Originally Posted by Art Sonneborn View Post

I don't disagree with much you have said here. The thing is though the majority of commercial theaters do exactly what we CIH guys do at home when displaying the films of various ARs.

One could say that there should be (and perhaps is) a better way but the CIH technique is validated quite well.

Art

Art, I agree completely. I think that "better" way is what I like to call "CIH+IMAX". Basically a 16:9 screen that's as wide as your scope screen would be, but for which you only use the full height for IMAX films.

I think you and I both agree that CIH not only work well, but works 'correctly' (based on cinemas historical precident) for pretty much any film. The only real exception is the IMAX/large format films.

Problem with "CIH+IMAX" is the dramatically increased cost/complexity vs just standard CIH. Frankly being a "lenser" who won't do CIH without a lens (until scope projectors come out ), I don't even know how you do CIH+IMAX in any sort of automated way without moving into some seriously big iron hardware.

You end up needing 4-way automated masking ($$$), a good lens ($$$), and a good projector with automated 1.33x or greater zoom. To do this really well that basically forces you into a DPI Titan, ISCO III and 4-way masking.

But then there's the remaining problem that if you're sitting close enough to be "too close" for scope without a lens, the IMAX content will have a pixel visibility problem.

All that is IMO just way too much cost/complexity/effort for only one movie I have in my collection (TDK) and one movie I'll rent (Avatar).

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Originally Posted by R Harkness View Post

But I've always known that the more visual information I can remove from around the image the better. So I've been chipping away at it. For a while I've had black velvet covers fitted to my L/C/R speakers so the speakers themselves disappear with the lights out. But what was left was the dim outline of the reflections of my L/R speaker stands to the side of the movie image. This is one of those things that "normal people" would think doesn't matter on the "I can barely see it and I'm watching the movie anyway" argument. But I finally got some velvet around the speakers stands too and so now you can see absolutely nothing at all around the movie image, just pitch black.

Removing that last bit of extraneous visual detail (speaker stands) really did make a difference: the fact that you see only the picture just sucks you right into it, like a giant virtual reality portal. This was particularly true of Avatar! It also seems to help map the sound to the image better, because without seeing any visible speakers at all my brain sort of maps the sound on to the image.

I note that the more I can make the room "disappear" the more enhanced the dimensionality and sucked-into-the-image effect becomes.
So I even have a big piece of Fidelio black velvet stored in one of my ottomans that I can whip down in front of the screen area, so it looks pitch black right up to your feet on the ottomans. It's just a killer effect.

OT-ish but have we ever had a discussion here about how to make the room disappear? That's one thing I'd really like to do in my HT but I'm not really sure how to start. Especially to balance making it disappear and aesthetics.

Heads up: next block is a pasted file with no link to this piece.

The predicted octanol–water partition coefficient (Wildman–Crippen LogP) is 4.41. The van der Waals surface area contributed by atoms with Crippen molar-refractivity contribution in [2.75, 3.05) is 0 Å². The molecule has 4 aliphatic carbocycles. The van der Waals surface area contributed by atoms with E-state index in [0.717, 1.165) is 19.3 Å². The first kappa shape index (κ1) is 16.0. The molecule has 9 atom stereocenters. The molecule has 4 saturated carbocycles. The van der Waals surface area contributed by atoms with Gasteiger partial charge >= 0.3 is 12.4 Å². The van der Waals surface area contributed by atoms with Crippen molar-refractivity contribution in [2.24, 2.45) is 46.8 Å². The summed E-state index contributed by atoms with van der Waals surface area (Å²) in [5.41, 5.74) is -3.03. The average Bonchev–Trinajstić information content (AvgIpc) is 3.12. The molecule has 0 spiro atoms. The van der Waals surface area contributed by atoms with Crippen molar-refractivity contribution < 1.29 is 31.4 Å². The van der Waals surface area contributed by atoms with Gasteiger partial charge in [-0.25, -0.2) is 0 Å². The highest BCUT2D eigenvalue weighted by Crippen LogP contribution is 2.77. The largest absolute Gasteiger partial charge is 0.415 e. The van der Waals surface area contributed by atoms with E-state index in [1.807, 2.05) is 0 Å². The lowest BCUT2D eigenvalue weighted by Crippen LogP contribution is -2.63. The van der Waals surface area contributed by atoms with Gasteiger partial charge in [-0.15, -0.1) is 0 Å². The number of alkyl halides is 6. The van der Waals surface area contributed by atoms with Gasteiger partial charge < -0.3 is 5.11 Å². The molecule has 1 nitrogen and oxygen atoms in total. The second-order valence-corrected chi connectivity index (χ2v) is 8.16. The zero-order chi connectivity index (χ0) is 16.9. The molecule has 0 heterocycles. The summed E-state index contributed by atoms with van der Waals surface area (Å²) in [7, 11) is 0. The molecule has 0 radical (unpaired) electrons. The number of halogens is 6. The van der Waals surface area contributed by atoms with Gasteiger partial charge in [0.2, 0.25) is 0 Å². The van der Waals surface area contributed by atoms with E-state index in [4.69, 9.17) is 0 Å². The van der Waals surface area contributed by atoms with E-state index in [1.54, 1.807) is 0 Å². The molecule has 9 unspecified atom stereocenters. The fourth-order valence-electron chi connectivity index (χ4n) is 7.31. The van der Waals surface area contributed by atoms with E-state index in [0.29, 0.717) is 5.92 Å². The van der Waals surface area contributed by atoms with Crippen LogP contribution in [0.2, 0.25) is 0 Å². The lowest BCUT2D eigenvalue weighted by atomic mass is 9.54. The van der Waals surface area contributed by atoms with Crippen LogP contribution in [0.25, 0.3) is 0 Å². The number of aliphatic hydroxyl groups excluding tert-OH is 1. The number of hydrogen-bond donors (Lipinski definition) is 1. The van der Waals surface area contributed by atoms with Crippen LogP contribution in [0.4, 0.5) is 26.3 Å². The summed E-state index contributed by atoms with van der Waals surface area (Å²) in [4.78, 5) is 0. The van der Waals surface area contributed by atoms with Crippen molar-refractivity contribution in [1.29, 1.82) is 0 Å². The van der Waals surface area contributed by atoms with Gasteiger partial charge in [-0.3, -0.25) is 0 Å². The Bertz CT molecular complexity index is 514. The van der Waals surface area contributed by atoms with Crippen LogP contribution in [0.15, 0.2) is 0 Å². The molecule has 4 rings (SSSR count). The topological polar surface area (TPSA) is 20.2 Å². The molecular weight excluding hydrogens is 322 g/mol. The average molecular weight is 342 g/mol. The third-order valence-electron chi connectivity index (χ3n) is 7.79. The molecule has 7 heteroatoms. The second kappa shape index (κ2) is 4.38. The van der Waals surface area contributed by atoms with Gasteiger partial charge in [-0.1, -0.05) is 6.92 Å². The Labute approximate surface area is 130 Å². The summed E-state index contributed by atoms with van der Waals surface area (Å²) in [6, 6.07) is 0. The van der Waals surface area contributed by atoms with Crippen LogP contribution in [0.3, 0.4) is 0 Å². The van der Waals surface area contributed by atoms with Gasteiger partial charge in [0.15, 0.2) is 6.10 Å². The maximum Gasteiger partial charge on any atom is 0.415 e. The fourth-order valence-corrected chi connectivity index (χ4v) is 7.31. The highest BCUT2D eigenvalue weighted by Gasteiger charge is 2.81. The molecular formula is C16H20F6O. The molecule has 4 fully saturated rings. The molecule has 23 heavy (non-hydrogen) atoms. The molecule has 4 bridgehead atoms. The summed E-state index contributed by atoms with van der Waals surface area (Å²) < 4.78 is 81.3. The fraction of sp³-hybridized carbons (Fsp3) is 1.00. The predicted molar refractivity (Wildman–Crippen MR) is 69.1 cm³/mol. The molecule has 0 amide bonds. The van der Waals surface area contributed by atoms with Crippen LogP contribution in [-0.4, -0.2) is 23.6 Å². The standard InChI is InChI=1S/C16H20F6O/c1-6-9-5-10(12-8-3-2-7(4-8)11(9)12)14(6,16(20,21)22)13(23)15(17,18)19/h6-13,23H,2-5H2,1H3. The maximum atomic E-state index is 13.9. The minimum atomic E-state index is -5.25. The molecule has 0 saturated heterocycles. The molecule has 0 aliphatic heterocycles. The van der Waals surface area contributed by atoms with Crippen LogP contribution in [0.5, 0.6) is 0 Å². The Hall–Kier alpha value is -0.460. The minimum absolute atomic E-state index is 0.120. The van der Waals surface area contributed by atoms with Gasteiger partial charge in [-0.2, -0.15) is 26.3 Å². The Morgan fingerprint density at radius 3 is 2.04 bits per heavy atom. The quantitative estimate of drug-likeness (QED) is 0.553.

Quote:
Originally Posted by Highjinx View Post

If one wasn't fixated that one AR had to be wider/taller than the other and simply enjoyed the presentation at it's best size for the viewing distance.

That is exactly what CIH does in my experience. In contrast to standard "CIW" where you constantly go back and forth between underwhelming (scope) and overwhelming (16:9).

Quote:
Originally Posted by tbase1 View Post

the movie looked great on my 2.37 screen with A-Lens.

Quote:
Originally Posted by Deke6 View Post

It's infinitely watchable in either OAR or 2.35:1. There are subtitles, but they are placed very high in the frame (the highest I've ever seen in a film, in fact), so they are not at all affected.

That's very, very interesting. Seems almost like they did that on purpose to put the subs in the "safe" area for CIH

See what an anamorphoscopic lens can do, see movies the way they were meant to be seen
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post #102 of 328 Old 04-24-2010, 12:03 PM
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What AR was the movie produced in? I don't understand "scope" or any of the other stuff, just want to know in my Avatar BD is as I saw it in the theater
?


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post #103 of 328 Old 04-24-2010, 12:13 PM
 
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Originally Posted by stanger89 View Post

But then there's the remaining problem that if you're sitting close enough to be "too close" for scope without a lens, the IMAX content will have a pixel visibility problem.

If you can see pixel structure at a full scope width 1.78 frame seating distance, then you will also see pixel structure with an A-lens.

The scaling/optical stretching involved will only reduce pixel structure visibility in one dimension, so it will be equally visible in the other dimension.

This can be illustrated. Below on the left would be the pixel structure without a lens, on the left with the lens. Sitting the same distance for both, and both projected at the same widths (the CIH+IMAX setup you describe), this is simulated pixel structure, including pixel gaps, the gray lines. This is assuming a ~90% fill rate. DLPs are in this ballpark I believe and LCoS a bit higher.